Nature’s Lunch Box

Little blue heron snacks on A. sagrei. Photo copyright bullfrog101,

In the West Indies and southeastern U.S., the enormous population size of anole species makes them an important component of the ecosystem.  In the rainforest of Puerto Rico, for example, the three most common anole species consume an estimated 450,000 insects per hectare.  The flip side of this abundance is that anoles—small, not very fast, presumably tasty—may be an important food source for many other species.  Indeed, most West Indian snakes eat anoles and, collectively, anoles constitute more than 50% of the diet of West Indian snakes.  Similarly, many types of birds will eat anoles at least occasionally (e.g., 40% of the species at one study site in Grenada were observed eating anoles), and some species eat them in large numbers.  In addition to birds and snakes, anoles seem to be eaten by just about any flesh-eating animal (or plant) big enough to do so.  Other documented predators include many types of lizards (including many instances of cannibalism), dogs, cats, mongooses, frogs, katydids, tarantulas, spiders, whip scorpions, and centipedes (see Lizards in an Evolutionary Tree for citations and further discussion).

Despite the ecosystem importance of anoles, and particularly of predation on them, there is still a lot we don’t know about who eats anoles, when and how.  For this reason, field studies are needed, and everyone should be encouraged to document observations they make.  For example, a recent post on the “Anolis Lizard” page on Facebook provided a link to a video of a crab eating an unfortunate A. agassizi (itself a remarkable and little known species from Malpelo Island in the Pacific).  I am unaware of any previous evidence of crab predation on anoles, and scavenging can be ruled out because the poor lizard is still alive.  This situation may be atypical, though, because Malpelo is essentially one big rock, and thus the anoles are always on the ground.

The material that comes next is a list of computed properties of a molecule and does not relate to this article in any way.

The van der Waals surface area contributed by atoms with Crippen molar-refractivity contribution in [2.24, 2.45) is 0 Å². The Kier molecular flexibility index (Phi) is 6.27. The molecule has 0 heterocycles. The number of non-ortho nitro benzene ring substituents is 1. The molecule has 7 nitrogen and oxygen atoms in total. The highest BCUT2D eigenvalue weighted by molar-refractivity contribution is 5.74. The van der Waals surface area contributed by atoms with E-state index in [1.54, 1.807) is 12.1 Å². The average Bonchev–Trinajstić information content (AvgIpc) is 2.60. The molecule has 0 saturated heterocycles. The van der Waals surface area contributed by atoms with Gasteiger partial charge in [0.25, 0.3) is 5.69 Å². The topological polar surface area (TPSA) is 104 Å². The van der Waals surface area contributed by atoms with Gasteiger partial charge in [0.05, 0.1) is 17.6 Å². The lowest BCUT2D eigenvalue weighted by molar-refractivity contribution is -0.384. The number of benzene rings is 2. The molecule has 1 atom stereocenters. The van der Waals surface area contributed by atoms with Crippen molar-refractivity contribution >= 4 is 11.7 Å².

Another example is a recent paper documenting predation by a heron on A. sagrei introduced into Taiwan.  In itself, this is not particularly surprising; heron predation on anoles is well-documented in their natural range in the New World.  The interesting twist is that A. sagrei is very abundant where it occurs in Taiwan.  Hence, this abundance may be altering local ecosystems by providing substantially more food for some predators, in turn possibly increasing predator population size and, consequently, the effect those predators have on other prey species.  Indeed, introduced anoles appear to be an important prey item both for brown treesnakes on Guam and Nile monitors in Florida, perhaps allowing populations of those predators to become quite large, with devastating effects on other elements of the food web.

Much yet remains to be learned about the natural history of anoles. Papers and observations such as these are important in filling out our understanding of anole ecology and evolution.

About Jonathan Losos

Professor and Curator of Herpetology at the Museum of Comparative Zoology at Harvard University. I've spent my entire professional career studying anoles and have discovered that the more I learn about anoles, the more I realize I don't know.

4 thoughts on “Nature’s Lunch Box

  1. Norval and colleagues have reported predation on Taiwanese A. sagrei by a second bird species, the brown shrike. The paper is here, and includes gruesome photos of two sagrei skewered on fences.

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